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| 4 minutes read

US Court Holds DeFi Developer Cannot Be Held Liable for 3d Party Bad Actors; A Week Later, CFTC Suggests Contrary View Over One Commissioner’s Dissent

A developer and financial backers of a renowned decentralized finance protocol cannot be held liable to private litigants for the activities of unrelated bad actors that utilized the protocol to launch and offer for sale scam digital assets, ruled a federal district court judge in New York City on August 29, 2023. 

Approximately one week later, however, the Commodity Futures Trading Commission took a different approach, commencing and settling an enforcement action against the developer of a DeFi protocol for activities apparently engaged in through an unrelated third-party DeFi application that purportedly were in violation of applicable law – the Commodity Exchange Act. Concurrently, the CFTC also commenced and settled enforcement actions against two other developers of DeFi protocols, for alleged violations of registration provisions of the CEA, as well as for failing to perform certain anti-money laundering activities.

On August 29, the Honorable Katherine Polk Failla, District Judge for the United States District Court, Southern District of New York, granted defendants’ motion to dismiss a putative securities class action filed against Uniswap Labs, its CEO and the inventor of the Uniswap protocol – a DeFi trading platform –, the Uniswap Foundation, and various venture capitalists purportedly associated with Labs and the Uniswap protocol. The plaintiffs had alleged that the various defendants were liable for scam tokens accessible on the Uniswap protocol pursuant to applicable securities laws (provisions of both the Securities Act of 1933 and the Securities Exchange Act of 1934). However, in response, Judge Failla held that the harm to plaintiffs of the scam token activity was effectuated by the token issuers not by the defendants. The fact that the identity of the legal or natural persons behind the scam tokens could not be identified did not authorize the various claims against the defendants to proceed. According to the Judge Failla,

Whether this anonymity is troublesome enough to merit regulation is not for the Court to decide, but for Congress. Indeed, “[t]he ultimate question [in these cases] is one of congressional intent, not one of whether this Court thinks it can improve upon the statutory scheme that Congress enacted in law.”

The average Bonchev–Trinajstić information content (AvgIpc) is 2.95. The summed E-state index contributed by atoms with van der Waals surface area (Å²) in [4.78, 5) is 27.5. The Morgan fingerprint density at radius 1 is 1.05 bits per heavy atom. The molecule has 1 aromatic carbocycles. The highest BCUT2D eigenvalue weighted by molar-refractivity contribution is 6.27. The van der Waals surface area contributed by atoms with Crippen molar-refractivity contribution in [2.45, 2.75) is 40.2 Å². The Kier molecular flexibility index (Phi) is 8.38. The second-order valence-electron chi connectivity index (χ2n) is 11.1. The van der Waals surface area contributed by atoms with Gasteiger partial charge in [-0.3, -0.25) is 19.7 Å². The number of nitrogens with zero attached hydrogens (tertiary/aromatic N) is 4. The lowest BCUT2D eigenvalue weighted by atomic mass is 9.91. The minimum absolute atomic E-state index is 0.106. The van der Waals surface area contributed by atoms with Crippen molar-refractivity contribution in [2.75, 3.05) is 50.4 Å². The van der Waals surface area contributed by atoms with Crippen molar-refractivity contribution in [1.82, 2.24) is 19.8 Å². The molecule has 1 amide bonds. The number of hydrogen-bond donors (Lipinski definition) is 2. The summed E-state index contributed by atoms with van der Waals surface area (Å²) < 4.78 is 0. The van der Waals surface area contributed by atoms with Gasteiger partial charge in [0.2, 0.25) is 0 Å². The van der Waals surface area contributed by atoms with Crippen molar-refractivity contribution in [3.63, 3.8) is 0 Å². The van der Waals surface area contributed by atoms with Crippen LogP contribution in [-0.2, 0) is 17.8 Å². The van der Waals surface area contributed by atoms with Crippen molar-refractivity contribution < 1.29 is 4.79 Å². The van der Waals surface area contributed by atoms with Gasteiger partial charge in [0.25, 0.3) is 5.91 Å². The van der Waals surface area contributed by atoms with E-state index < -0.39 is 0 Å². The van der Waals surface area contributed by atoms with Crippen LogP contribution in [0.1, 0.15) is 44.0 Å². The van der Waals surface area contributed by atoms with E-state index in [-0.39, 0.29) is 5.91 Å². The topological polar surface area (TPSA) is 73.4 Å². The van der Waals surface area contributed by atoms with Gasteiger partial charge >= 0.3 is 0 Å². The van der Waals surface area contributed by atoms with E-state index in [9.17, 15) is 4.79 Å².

Taking a different approach, on September 7, 2023, the CFTC commenced and settled an enforcement action against ZeroEx, Inc., which developed and deployed a DeFi protocol – the Ox Protocol – that allowed users, including retail persons in the United States, to trade digital assets on a peer to peer basis “through the use of various blockchains,” as well as a front-end user interface, known as “Matcha.”

The CFTC charged ZeroEx with impermissibly offering leveraged digital assets to retail persons without actual delivery within 28 days – conduct that is prohibited under the CEA – even though it appears that neither ZeroEx, the Ox protocol nor Matcha were directly responsible for the allegedly prohibited activity. Instead, it appears that a third party developed and issued leveraged digital assets that could be accessed through Matcha. This was accomplished, said the CFTC, by the issuer deploying smart contracts that automatically borrowed stablecoins from third-party lending platforms and using the borrowed stablecoins in automated trading on other third-party decentralized exchanges (but not on Ox).

Concurrently with its enforcement action against ZeroEx, the CFTC also commenced and settled enforcement actions against two other companies that developed and deployed DeFi protocols – Opyn, Inc. and Deridex, Inc.  According to the CFTC, each company engaged in activities allegedly requiring registration as an exchange (either a designated contract market or a swap execution facility) as well as a futures broker (i.e., a futures commission merchant) without being so registered. Each company was also charged with not conducting purportedly required anti-money laundering activity.